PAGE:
Democracy in Islam: Myth or Reality
Paper presented at Law-Related Education, State Bar of Texas, Austin
February 6, 2004
Yasmeen Qadri, Ed.D.
Professor in Education
Director, Ed Consultations
The solutions to the many problems of the world are in our classrooms, and global peace can be best achieved by promoting the spirit of democracy in our schools. In the history of American education, schools have always been used as tools of reform, and the most important lessons of the 21st century (in addition to teaching the advancement of technology and science) would be to teach the skills of living in peace and harmony in the world. At the heart of democracy lies the ideals of equality, justice, and fairness for all; democracy is not a form of government or theory but rather a way of life. In no other time in the history of our nation have our democratic principles been put to the test than it is today; hence, it is more important to teach about democracy today!
As educators begin to focus on teaching the different forms
of government to our young citizens, the future leaders, it is vital that they
give a fair picture of democracy. The Muslim world and Islam today have been
distorted greatly, and one of the forms of distortion is the misinformation or
lack of information about Islamic history. It may surprise many to hear that
democracy has been at the cornerstone of Islam; unfortunately today this
information is covered by the debris of terrorism and fundamentalism, the wars
and destructions around the Muslim world and the
Although only 15% of the total Muslim population of the
world consists of Arabs, Islam and Arab have become synonymous after the recent
attacks of September 11, 2001. More focus has been laid on the area of
The last decade has brought political changes in several
Arab countries that “are now leading to democratization of one form or another.
Democratization of the political system occurred in
Unfortunately, Islam has been seen as a hindrance to
democracy and a threat to the west. The division of east and west have for long
been seen on opposite ends and against each other, be it cultures or
ideologies; Educating one’s self and others about the uniqueness and different
perspectives would help ease tensions between the western and eastern
countries. The next few years will be as important for democracy’s evolution as
for Islam’s. For two millennia democracy has taken root only in Western
cultures. One of the next major global challenges will be determining whether
democracy is adaptable to Eastern countries, including Islamic and Confucian
societies, and vice versa. This is a moment to encourage, rather than obstruct,
Islam’s expression in pluralist forms.” “The Islamic resurgence clearly
presents a challenge to the West. But it also provides enormous opportunity.”
(Robin Wright, 1995) A time for opportunity to also educate the students, both
Americans and Muslim-Americans about the truth about Islam and Democracy, and
that democracy in the
Democracy in Islam
Democracy is not new to Islam. The foundation of the first government in the history of Islam was laid on democracy. “That Muslims attach great significance to their organization as a political community can be seen in the fact that their calendar is dated neither from the birth nor the death of the Prophet, but from the establishment of the first Muslim policy in the city-state of Madinah in 622. Before Madinah was founded, the Arabs had no state to “establish justice, insure domestic tranquility, provide for the common defense, promote the general welfare, and secure the blessings of liberty.” (Ahmad, 2003)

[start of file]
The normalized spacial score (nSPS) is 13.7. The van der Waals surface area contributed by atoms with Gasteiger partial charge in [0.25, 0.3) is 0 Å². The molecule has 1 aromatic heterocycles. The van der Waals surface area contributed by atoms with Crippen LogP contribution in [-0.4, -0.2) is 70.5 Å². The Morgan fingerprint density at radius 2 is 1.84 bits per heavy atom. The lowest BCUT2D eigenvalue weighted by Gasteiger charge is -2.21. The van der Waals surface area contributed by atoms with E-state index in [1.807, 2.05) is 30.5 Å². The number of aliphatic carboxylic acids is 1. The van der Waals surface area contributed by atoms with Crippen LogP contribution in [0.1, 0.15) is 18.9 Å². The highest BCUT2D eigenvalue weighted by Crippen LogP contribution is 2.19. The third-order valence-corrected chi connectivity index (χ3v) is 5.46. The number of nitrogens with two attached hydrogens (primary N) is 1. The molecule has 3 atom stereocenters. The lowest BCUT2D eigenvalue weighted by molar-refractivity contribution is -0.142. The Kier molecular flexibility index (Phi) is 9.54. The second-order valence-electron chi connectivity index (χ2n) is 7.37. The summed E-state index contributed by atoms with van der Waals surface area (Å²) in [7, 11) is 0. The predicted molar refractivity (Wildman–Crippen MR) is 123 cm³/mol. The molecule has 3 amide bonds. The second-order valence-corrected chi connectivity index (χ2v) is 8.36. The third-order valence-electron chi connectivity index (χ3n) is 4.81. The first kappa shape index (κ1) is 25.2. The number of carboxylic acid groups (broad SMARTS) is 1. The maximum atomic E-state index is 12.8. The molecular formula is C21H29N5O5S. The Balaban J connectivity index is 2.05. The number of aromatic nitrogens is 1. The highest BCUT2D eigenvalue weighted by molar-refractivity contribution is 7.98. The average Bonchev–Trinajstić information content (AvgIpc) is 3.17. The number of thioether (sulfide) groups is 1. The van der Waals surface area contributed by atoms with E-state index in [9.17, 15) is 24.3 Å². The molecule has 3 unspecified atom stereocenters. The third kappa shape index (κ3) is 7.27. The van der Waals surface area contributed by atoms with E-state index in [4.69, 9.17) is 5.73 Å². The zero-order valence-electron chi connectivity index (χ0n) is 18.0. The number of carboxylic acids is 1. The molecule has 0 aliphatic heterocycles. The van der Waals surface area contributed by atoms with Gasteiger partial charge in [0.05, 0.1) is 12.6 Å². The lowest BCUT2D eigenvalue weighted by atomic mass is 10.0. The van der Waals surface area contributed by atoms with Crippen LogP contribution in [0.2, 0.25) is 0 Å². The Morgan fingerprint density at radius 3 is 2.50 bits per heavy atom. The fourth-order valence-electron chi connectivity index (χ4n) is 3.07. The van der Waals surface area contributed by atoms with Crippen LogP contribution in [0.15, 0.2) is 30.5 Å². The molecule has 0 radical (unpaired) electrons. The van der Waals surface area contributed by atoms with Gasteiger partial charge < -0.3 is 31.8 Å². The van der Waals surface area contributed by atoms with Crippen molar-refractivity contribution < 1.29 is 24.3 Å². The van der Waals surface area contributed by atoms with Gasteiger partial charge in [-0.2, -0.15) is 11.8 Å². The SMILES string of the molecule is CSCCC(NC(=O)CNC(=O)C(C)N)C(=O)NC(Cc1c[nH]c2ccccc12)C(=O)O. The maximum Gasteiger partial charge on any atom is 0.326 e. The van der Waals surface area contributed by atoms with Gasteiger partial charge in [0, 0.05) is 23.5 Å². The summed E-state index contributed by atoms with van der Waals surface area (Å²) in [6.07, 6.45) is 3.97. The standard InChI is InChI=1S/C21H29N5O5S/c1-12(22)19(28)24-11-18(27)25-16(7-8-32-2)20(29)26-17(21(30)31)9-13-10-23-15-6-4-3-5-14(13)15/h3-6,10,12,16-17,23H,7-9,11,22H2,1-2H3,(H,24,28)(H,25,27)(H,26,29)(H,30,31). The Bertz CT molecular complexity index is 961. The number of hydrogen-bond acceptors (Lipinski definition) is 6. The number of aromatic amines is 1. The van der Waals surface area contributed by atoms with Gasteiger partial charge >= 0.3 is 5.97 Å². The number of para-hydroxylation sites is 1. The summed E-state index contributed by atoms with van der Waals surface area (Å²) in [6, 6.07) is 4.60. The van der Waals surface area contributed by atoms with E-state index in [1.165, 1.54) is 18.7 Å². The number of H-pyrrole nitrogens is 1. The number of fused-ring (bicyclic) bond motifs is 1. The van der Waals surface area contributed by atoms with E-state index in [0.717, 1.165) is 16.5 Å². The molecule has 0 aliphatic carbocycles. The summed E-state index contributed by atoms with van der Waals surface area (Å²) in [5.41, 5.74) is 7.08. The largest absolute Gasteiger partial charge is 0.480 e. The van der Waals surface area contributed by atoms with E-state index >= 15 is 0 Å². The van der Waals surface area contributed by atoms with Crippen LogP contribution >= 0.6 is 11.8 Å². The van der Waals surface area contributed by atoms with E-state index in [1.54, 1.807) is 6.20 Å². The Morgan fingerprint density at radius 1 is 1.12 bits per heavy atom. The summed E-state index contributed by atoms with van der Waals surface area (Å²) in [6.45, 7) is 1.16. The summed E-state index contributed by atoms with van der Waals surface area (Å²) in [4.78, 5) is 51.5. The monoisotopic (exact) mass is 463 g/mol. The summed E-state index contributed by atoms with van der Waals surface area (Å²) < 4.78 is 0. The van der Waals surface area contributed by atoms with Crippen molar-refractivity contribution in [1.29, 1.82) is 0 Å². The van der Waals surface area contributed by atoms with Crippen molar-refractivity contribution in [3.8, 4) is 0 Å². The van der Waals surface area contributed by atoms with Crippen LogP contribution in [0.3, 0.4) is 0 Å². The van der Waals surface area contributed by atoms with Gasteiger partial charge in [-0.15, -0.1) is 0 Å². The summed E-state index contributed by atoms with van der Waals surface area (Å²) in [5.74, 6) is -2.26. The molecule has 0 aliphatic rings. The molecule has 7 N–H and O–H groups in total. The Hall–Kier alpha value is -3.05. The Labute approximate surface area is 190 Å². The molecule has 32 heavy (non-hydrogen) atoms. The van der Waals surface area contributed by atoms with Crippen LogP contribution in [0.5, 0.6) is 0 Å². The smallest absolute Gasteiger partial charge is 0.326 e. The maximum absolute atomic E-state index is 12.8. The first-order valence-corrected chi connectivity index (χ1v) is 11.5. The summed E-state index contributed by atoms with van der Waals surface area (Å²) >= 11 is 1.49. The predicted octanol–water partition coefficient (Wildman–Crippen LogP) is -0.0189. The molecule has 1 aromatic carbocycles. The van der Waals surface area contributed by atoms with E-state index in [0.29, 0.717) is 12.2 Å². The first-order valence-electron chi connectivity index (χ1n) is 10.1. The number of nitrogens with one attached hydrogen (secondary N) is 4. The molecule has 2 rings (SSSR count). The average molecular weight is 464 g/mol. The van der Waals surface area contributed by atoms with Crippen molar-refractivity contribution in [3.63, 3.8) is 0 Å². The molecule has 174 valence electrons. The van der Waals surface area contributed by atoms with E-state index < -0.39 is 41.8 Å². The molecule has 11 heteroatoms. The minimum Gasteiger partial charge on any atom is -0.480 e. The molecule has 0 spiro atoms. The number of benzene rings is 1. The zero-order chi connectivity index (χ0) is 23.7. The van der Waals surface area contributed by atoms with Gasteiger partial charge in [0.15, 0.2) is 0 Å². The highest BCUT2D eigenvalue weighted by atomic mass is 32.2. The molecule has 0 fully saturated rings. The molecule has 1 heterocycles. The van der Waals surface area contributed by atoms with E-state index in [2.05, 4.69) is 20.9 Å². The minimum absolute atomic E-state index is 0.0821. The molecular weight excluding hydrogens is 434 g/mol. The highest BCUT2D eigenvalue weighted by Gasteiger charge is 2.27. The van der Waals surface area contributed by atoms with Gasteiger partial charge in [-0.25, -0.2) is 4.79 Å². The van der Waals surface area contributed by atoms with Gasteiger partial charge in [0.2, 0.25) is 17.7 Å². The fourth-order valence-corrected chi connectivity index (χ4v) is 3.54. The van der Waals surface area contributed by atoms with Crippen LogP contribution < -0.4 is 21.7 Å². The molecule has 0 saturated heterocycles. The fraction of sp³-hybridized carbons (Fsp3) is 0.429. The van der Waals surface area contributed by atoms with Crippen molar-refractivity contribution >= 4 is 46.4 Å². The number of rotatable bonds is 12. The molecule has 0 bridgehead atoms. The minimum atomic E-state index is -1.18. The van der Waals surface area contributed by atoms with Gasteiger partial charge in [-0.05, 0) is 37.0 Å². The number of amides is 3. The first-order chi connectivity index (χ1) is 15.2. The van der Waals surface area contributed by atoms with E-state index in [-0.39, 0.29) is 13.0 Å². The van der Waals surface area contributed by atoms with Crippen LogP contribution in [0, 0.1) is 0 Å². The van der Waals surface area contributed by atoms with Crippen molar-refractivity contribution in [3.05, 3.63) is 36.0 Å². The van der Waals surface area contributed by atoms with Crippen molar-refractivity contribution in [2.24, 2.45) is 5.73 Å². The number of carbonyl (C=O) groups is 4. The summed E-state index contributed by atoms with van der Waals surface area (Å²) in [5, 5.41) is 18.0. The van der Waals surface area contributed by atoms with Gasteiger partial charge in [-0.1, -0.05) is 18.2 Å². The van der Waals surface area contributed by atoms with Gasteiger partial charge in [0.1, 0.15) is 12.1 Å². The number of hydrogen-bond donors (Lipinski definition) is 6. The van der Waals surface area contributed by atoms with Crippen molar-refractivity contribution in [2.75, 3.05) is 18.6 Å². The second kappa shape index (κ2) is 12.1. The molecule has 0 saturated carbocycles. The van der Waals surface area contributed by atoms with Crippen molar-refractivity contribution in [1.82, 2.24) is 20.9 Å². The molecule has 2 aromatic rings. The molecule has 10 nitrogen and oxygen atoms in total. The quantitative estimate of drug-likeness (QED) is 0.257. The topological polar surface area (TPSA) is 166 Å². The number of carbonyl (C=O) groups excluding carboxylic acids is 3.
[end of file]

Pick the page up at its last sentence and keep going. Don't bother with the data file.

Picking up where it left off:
President Bush had rightly stated in his speech during the
20th anniversary of the National Endowment for Democracy in
It should be clear to all that Islam-the faith of one-fifth
of humanity—is consistent with democratic rule. Democratic progress is found in
many predominantly Muslim countries—in
More than half of all the Muslims in the world live in freedom under democratically constituted governments. They succeed in democratic societies, not in spite of their faith, but because of it. A religion that demands individual moral accountability, and encourages the encounter of the individual with God, is fully compatible with the rights and responsibilities of self-government.
President Bush further stated that the challenges that the Middle East is going through during the present times, whether it be poverty or the lack of rights for women, should not be misunderstood that this is due to Islam but it was the result of colonialism leading to the establishment of dictatorships. He emphasizes that “These are not the failures of a culture or a religion. These are the failures of political and economic doctrines.” He further states that any “working democracies always need time to develop—as did our own. We’ve taken a 200-year journey toward inclusion and justice—and this makes us patient and understanding as other nations are at different stages of this journey”.
There are certain important points to remember as one searches democracy in the history of Islam. The concept of democracy is present in the Qur’an as the Qur’an covers everyday life, including the political structure. Since Islam is a way of life, democracy fits in well with it – freedom of speech, religion, equality, are the rights of the people as long as they are well balanced.
Prophet Muhammad applied democratic principles in the
establishment of the Muslim community 1500 years ago. The two major principles
of democracy practiced during this time were: The concept of Bay’ah (voting)
where the Qur’an says that the “ruler cannot rule without the consent of the
people.” For example, Abu Bakr was the first elected Khalifa. He was
democratically elected in the same way the earlier
Also, lack of a single model of elections described in the Quran shows that the model is not intended to be one stagnant for all times but it should always have an element of shura or democracy.